In 1948 Stalin tried to slap down Tito, seeing him as too independent. Tito successfully resisted, and converted Yugoslavia to a “non-aligned” stance in the Cold War. He kept the basics of the Stalinist state he had erected after World War Two, but pursued more decentralised economic planning than elsewhere in Eastern Europe; a more liberal regime, for intellectuals at least; and a federal policy of elaborate checks and balances designed to hold the different nationalities together.
Some on the left saw Tito’s Yugoslavia as an alternative model of socialism, free of the repression and centralisation which characterised Stalin’s Soviet Union.
A new constitution, adopted in 1974, granted a degree of autonomy to the Serbian provinces of Kosova and Vojvodina. The same constitution created a “collective head-of-state”, consisting of representatives from the six republics and the two autonomous provinces.
The bureaucratic checks and balances, designed to assuage and head off nationalist discontent, paradoxically made nationalist grievance-mongering the only legal form of politics.
As economic and political crisis grew in the 1980s, bureaucrats used nationalist jousting more and more to divert social discontent.
In 1980 unemployment stood at around a million and Yugoslavia’s foreign debt at nearly $20 billion. Between 1980 and 1985 the real value of earnings fell by some 25%. By the close of the decade Yugoslavia was the country in the world most dependant on remittances from nationals working abroad.
The wealthier republics (Croatia and Slovenia) resented “paying for” the poorer ones. All the smaller nationalities resented Serbian political domination. Serbs resented the checks and balances, and the hostility they got from wealthier Croatia and Slovenia.
In Serbia Slobodan Milosevic, who was to become the republic’s president in 1989, portrayed himself as the man who would stand up for Serbs: “At home and abroad Serbia’s enemies are massing against us. We say to them: ‘we are not afraid, we will not flinch from battle’.”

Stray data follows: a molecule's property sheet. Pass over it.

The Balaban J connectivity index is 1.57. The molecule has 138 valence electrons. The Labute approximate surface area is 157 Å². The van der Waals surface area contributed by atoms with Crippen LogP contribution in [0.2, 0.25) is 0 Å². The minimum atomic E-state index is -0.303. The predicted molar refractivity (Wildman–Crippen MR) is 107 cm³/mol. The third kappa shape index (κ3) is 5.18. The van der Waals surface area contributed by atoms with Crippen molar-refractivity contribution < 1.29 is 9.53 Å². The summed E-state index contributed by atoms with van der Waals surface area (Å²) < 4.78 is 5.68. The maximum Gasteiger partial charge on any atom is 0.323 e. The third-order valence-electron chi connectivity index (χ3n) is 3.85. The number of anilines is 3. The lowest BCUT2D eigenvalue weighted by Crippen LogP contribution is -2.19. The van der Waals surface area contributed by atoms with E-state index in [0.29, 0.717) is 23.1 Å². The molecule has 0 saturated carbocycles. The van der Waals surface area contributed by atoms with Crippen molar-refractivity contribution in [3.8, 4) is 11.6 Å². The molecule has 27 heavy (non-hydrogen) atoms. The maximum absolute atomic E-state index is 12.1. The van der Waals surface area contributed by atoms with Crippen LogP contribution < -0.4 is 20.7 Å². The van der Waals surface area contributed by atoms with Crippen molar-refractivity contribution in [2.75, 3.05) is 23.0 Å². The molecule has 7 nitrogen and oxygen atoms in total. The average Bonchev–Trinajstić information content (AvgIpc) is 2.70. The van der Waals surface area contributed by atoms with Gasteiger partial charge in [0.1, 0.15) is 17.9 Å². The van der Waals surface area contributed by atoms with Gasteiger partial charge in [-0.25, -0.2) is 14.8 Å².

Milosevic claimed that Serbs in Kosova were being victimised by the province’s ethnic-Albanian majority, and engineered unrest (which he called “anti-bureaucratic revolutions”) in Vojvodina, Montenegro and Kosova on the back of which his supporters won control of the local governments.
Milosevic then had control of four of the eight seats in the country’s “collective head-of-state”. He worked to bring the officer corps and the arsenals of Yugoslavia’s federal army under Serbian control.
Milosevic’s supporters in Croatia organised an autonomous Serbian “republic”, the “SAO Krajina”, centred on the town of Knin, which declared itself a separate entity in December 1990 . In December 1991 it combined with other Serb-majority areas of Croatia to form the Republic of Serbian Krajina.
Bosnia had the most mixed composition of all Yugoslavia’s republics: 17% classified themselves as Croat, 31% as Serb, and 44% as “Bosniac” or “Muslim”. Stirred up by Milosevic, a Bosnian-Serb assembly proclaimed a “Republic of the Serb People of Bosnia and Herzegovina” in January 1992. This covered not just areas in which Serbs formed the majority of the population but also, according to its founding proclamation, “regions in which the Serbian people remains in the minority due to the genocide conducted against it in World War Two.”
In August 1992 it merged with other self-proclaimed Serb regions to form the Republika Srpska (Serb Republic).
In November 1991 Croatian nationalists in Bosnia established their own “Croatian Republic of Herzeg-Bosnia”, declaring it to be a separate “political, cultural, economic and territorial whole.”
In both Croatia and Bosnia the proclaimed “Serbian Republics” received weapons from the Serbian government and from the federal army, now Serb-controlled.
According to Borivoje Petrovic (vice-president of the Serbian Parliament), all Serbs were to live in the same state, and it mattered not “whether the new state is called Yugoslavia or the ‘United States of Serbia’.”
By the end of the 1980s one-third of all marriages in Bosnia were “mixed”, and six per cent of the people refused to classify themselves as “Croat”, “Serb”, or “Bosniac”, instead choosing the term “Yugoslav”.